Geofact

From Wikipedia, the free encyclopedia
Jump to: navigation, search

A geofact (a portmanteau of "geology" and "artifact") is a naturally formed stone formation that is difficult to distinguish from a man-made artifact. Geofacts could be fluvially reworked and be misinterpreted as an artifact, especially when compared to paleolithic artifacts.[1]

Some of the proposed criteria for distinguishing geofacts from artifacts for paelelithic specimens resembling debitage have been subjected to evaluation by experimental and actualistic studies. If the artifact has to or more of the following, then the artifact is more than likely to be a geofact.

Distinguishing geofacts from lithic debitage, through experiments and comparisons:[2]

Possible examples include several purported prominent ancient artifacts, such as the Venus of Berekhat Ram and the Venus of Tan-Tan. These are thought by many in the archaeological community to be geofacts. Two sites which show an abundance of what are likely geofacts are Calico Early Man Site and the Gulf of Cambay.

Geofacts versus artifacts or as British scientists refer “artefacts” are just one of the battles archaeologists go through while excavating a site. In the article, “Artefact-Geofact Analysis of The Lithic Material from The Susiluola Cave,” by Hans-Peter Schulz (2007) whom explained Geofacts are multi-shaped rocks that can be found while archaeologists are trying to find true artifacts during past glacial periods. Glacial periods such as the Eemian interglacial and the Middle Weichselian glaciation located in the northern parts of the world melted and began to move rocks from their original areas while they scraped everything around them. The rock movement created sometimes weapon like spears from smaller rocks and appear as artifacts but instead are just a product of glacial melting. Another element Schulz explained is the mixing of natural and salt water during the glaciations, which changed sediment locations within rocks such as the Susiluola cave located in Finland. Once the ice melted the sediment and ice created some artificial markings on pebble sized rocks. Some elements that could morph rock shapes in caves include sandstone, siltstone and quartzite creating a kinetic process of shaping the rocks. There are measurements Schulz created to distinguish a geofact such as blow angles from a sandstone or quartzite rock with a limit between 45 to 90 degrees, and if the abrasions were rounded these are considered geofacts.[3]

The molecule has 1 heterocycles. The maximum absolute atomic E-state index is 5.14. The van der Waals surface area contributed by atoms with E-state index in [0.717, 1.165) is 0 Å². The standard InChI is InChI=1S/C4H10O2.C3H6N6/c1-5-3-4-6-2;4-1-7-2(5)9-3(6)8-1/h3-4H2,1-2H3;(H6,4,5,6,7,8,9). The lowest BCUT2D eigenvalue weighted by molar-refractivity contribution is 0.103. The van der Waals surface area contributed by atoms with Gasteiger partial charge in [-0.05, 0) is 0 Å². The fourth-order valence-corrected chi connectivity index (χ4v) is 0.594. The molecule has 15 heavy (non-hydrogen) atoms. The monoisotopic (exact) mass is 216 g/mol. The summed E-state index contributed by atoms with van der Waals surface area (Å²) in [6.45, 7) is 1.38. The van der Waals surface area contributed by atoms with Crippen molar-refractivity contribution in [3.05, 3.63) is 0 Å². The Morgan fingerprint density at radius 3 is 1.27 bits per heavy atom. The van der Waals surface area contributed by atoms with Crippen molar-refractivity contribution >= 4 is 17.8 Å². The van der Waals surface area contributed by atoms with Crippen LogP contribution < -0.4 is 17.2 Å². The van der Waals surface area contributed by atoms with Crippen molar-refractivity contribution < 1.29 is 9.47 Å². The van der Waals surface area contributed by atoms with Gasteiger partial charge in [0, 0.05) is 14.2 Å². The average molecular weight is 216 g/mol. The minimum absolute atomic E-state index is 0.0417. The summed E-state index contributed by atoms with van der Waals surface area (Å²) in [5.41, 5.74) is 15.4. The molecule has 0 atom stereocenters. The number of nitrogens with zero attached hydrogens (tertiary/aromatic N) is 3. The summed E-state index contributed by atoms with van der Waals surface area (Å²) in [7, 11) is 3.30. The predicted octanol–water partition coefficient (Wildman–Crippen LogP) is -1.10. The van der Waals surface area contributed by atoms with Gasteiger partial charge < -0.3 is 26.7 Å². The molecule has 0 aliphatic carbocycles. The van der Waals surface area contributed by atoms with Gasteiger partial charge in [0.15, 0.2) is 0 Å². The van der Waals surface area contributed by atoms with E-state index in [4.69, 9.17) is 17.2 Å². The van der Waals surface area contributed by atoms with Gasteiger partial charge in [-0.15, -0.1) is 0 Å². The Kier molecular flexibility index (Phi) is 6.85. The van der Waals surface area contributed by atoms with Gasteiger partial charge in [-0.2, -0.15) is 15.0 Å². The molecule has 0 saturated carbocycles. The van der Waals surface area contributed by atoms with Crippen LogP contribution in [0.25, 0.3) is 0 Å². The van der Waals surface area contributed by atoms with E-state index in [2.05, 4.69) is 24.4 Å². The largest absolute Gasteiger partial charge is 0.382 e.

Another great example is Christopher Hardaker’s (2008) article, “Calico Redux: Artifacts or Geofacts?” and excavation in Barstow, California which describes the various situations that can create geofacts. Fractures on geofact rocks include tectonic stress and weather, falling and sliding down slopes, falling into water and mudflows, bumping into igneous rocks, and finally erosion from natural elements. These fractured rocks can look like an ancient tool with choreographed impressions however, if experts look closely and use fixed regulations as stated previously they could determine the rocks are geofacts. Hardaker and his crew ran a test digging a hole, putting a rock inside, pouring dirt on top and hitting it with a sledgehammer. The results gave multiple identical fractures within 90 degrees proving the rocks found around the site are geofacts. His findings reinstated the previous assumption that Calico was an early man site with rock artifacts when Calico actually just shows geofacts.[4]